Still enjoying the same cereal you did as a kid? Well, little did you know that you might be consuming 16,000 calories from sugar a year just from your daily breakfast. And you thought starting your day with breakfast was the healthy thing to do!
A comprehensive analysis by the Environmental Working Group of 1,556 cereals, including 181 marketed directly to children, revealed that most pack in so much sugar that an individual eating an average serving (which was found to be larger than the serving size listed on the package) of a typical children’s cereal would consume more than 10 pounds of sugar a year from that source alone. [Tweet this shocking fact!] Some contain 50 percent sugar by weight. The EWG went as far as stating that in some instances a typical serving can have as much sugar as three Chips Ahoy! cookies. Sounds more like dessert than breakfast to me.
Furthermore, 40 of the cereals in this analysis exceeded 60 percent of the daily amount of sugar suggested by health agencies and organizations. Sadly enough the EWG also found evidence that promotional labeling on cereal boxes is designed to distract consumers from focusing on the unhealthy sugar content by making claims that the product provides important nutrients such as “excellent source of vitamin D” or “good source of fiber.”
So what should we do? Ban cereal from our households? I don’t think that is necessary. I think we need to look at the big picture: A bowl of cereal in itself can have other attributes. First and foremost what goes with the cereal matters, i.e., lowfat milk that is packed with nine essential nutrients, including protein and calcium, and many nutritious toppings such as fresh fruit, slivered almonds, chia seeds, and flaxseeds, to name a few. Also most cereals are fortified with iron and vitamin D, nutrients that many women don’t generally get enough of in their diet.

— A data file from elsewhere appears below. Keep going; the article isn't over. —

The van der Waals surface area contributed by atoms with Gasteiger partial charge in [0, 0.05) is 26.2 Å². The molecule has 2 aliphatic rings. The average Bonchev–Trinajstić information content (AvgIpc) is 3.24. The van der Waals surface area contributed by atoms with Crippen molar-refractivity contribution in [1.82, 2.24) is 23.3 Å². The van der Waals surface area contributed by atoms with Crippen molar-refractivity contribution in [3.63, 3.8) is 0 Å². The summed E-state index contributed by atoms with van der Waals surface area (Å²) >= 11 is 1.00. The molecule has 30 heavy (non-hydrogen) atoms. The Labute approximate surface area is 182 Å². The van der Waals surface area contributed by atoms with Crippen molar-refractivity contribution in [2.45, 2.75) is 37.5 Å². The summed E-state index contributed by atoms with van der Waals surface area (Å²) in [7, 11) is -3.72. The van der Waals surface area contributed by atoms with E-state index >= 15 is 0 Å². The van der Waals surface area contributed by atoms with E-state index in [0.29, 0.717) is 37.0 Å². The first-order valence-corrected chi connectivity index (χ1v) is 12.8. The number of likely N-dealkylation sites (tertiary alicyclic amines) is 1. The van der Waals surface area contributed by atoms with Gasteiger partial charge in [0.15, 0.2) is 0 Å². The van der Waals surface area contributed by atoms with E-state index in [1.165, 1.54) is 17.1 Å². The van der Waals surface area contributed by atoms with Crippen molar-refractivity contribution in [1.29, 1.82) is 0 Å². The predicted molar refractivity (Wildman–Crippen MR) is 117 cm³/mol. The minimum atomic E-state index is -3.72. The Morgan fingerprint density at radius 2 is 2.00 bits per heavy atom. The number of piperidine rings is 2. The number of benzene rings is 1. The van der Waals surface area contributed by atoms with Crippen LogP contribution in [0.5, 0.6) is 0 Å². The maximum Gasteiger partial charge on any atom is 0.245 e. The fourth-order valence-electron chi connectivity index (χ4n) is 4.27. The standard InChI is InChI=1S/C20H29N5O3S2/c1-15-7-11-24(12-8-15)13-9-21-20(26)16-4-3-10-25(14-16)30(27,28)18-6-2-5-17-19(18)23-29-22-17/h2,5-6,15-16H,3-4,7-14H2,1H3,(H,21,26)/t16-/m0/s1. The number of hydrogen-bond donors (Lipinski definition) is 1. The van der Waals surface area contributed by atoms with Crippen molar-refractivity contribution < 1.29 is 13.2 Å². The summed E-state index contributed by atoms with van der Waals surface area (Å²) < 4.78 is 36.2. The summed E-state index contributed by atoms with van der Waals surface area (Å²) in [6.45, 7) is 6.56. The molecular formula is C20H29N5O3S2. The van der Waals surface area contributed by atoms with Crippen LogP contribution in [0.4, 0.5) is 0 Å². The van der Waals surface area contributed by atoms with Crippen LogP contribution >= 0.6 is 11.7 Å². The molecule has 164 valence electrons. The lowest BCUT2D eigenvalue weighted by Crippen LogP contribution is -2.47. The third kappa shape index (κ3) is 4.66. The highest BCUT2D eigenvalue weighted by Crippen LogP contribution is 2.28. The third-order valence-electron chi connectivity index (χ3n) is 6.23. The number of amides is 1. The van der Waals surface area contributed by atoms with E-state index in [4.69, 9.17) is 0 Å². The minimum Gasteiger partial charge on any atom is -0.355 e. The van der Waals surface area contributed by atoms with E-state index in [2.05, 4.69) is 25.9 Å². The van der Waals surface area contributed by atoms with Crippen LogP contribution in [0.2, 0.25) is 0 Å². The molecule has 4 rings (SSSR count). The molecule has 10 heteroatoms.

When choosing a cereal for breakfast, I suggest you follow these easy guidelines:
1. Grams of fiber should be greater than or equal to grams of sugar since fiber is ideal for satiety.
2. There are minimum 3 grams of fiber per serving.
3. Read the label carefully; don’t focus on the “health” claims, and look for where the sugar is coming from, i.e. added sugar versus dried fruit, the latter being preferred.
4. Remember if you don’t add some protein and healthy fat to your cereal, you will likely be hungry an hour or so later.
If you are used to sugary cereal, try mixing it with a low-sugar cereal to start with, gradually increasing the proportion from high to low until you no longer miss the sweeter one. And if that doesn’t work, simply limit sweets the rest of day. In the long run, any breakfast, in my opinion, is better than no breakfast.